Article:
Raven's Progressive Matrices Solver

31 Jul 2016

The goal of this project was to produce an agent capable of reasoning and solving complex visual problems: Raven’s Progressive Matrices (RPMs). The agent used knowledge-based AI principles like problem reduction, analogical reasoning, and visuospatial reasoning.

Across a battery of RPM tests, the agent performed with test accuracies between 64%-90%.

In broad terms, the primary algorithm roughly followed a sequential strategy:

  1. Initialize a store of figure transformation concepts. The first step in the agent reasoning initializes a knowledge bank of applicable figure transformations. These transformations are concepts that are applied during analogical reasoning in further steps. They include unary image operations, or transformations that are conducted on one image to produce a new image, as well as binary image operations.
  2. Problem reduction. The next step in the agent reasoning attempts to reduce the problem and build a smarter tester for testing candidate solutions. The agent examines the examples for duplicates, and if none exist, eliminates any matching figures in the candidate solutions.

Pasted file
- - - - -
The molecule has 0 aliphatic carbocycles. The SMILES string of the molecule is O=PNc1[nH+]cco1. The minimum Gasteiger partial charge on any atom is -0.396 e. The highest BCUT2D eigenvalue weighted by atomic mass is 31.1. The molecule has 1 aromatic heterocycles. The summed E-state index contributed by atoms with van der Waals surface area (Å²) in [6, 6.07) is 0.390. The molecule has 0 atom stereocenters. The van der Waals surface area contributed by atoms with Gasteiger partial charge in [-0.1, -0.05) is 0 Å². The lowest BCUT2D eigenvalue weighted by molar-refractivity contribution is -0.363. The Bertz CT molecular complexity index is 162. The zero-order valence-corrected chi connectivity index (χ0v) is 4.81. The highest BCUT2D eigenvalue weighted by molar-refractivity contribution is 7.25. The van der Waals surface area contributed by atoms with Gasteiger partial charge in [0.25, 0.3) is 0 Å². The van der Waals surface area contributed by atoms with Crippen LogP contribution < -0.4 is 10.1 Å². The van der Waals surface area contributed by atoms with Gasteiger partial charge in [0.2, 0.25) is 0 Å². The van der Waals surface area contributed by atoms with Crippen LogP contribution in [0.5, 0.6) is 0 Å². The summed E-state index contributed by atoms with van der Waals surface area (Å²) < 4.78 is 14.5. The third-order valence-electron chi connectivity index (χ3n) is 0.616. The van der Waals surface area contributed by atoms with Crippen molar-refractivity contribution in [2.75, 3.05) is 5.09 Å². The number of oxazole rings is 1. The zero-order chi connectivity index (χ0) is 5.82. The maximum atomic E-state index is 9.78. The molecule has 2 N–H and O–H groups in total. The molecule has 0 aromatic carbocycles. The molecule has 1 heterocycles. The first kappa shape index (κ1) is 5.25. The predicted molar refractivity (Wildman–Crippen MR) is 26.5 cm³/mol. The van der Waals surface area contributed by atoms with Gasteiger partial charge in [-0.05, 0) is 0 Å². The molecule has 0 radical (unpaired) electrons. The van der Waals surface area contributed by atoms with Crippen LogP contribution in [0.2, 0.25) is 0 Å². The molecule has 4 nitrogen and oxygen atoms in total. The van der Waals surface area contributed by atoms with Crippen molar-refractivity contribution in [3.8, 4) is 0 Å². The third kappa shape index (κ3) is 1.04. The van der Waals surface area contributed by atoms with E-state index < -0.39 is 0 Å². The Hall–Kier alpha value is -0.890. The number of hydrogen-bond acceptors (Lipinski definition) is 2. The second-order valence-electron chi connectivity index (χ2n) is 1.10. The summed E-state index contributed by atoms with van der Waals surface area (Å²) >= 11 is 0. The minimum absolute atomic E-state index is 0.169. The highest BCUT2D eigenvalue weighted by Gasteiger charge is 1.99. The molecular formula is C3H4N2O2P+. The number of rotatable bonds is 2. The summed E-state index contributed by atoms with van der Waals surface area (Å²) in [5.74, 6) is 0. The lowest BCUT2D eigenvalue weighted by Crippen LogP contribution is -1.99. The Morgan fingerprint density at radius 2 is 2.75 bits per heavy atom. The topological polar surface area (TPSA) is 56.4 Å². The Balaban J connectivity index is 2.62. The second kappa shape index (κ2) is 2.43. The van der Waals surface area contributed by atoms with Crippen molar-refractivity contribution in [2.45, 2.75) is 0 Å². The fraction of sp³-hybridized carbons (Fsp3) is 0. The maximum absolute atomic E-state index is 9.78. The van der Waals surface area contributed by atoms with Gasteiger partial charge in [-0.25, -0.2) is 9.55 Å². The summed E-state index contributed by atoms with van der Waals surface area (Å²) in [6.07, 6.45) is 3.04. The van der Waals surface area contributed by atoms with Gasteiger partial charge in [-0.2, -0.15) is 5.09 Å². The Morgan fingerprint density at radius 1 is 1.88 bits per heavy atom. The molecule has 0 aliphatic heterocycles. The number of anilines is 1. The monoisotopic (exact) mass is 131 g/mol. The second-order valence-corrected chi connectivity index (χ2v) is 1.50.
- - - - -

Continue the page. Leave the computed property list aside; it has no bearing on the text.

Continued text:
3. Analogical reasoning. The third step in the agent reasoning builds canonical analogies between figures. This involved construction of the semantic networks based on observation of transformations.
  4. Application and generalization. The penultimate step tested the remaining candidate solutions (figures that were not discarded during Step 2) with the canonical analogies, assigning and enumerating heuristics on the likelihood of correctness, according to the semantic networks.
  5. Decision-making. In the final step, the collected heuristics from Step 4 across all selected analogies were combined by the agent to determine which candidate solution was most likely the correct answer. The highest-performing candidate solution was then selected.

The agent was built in Python, and used visual and numerical libraries like Pillow and numpy; no computer vision (CV) libraries were used, and all CV algorithms were coded from scratch.

Due to proprietary, privacy, or academic concerns, the source code is not publicly available, but can be happily provided upon request.


I'm a software engineer, proud veteran, and even prouder husband and father. I live and work in Silicon Valley, and love to learn about learning (EdTech), ML/AI/RL, and cybersecurity.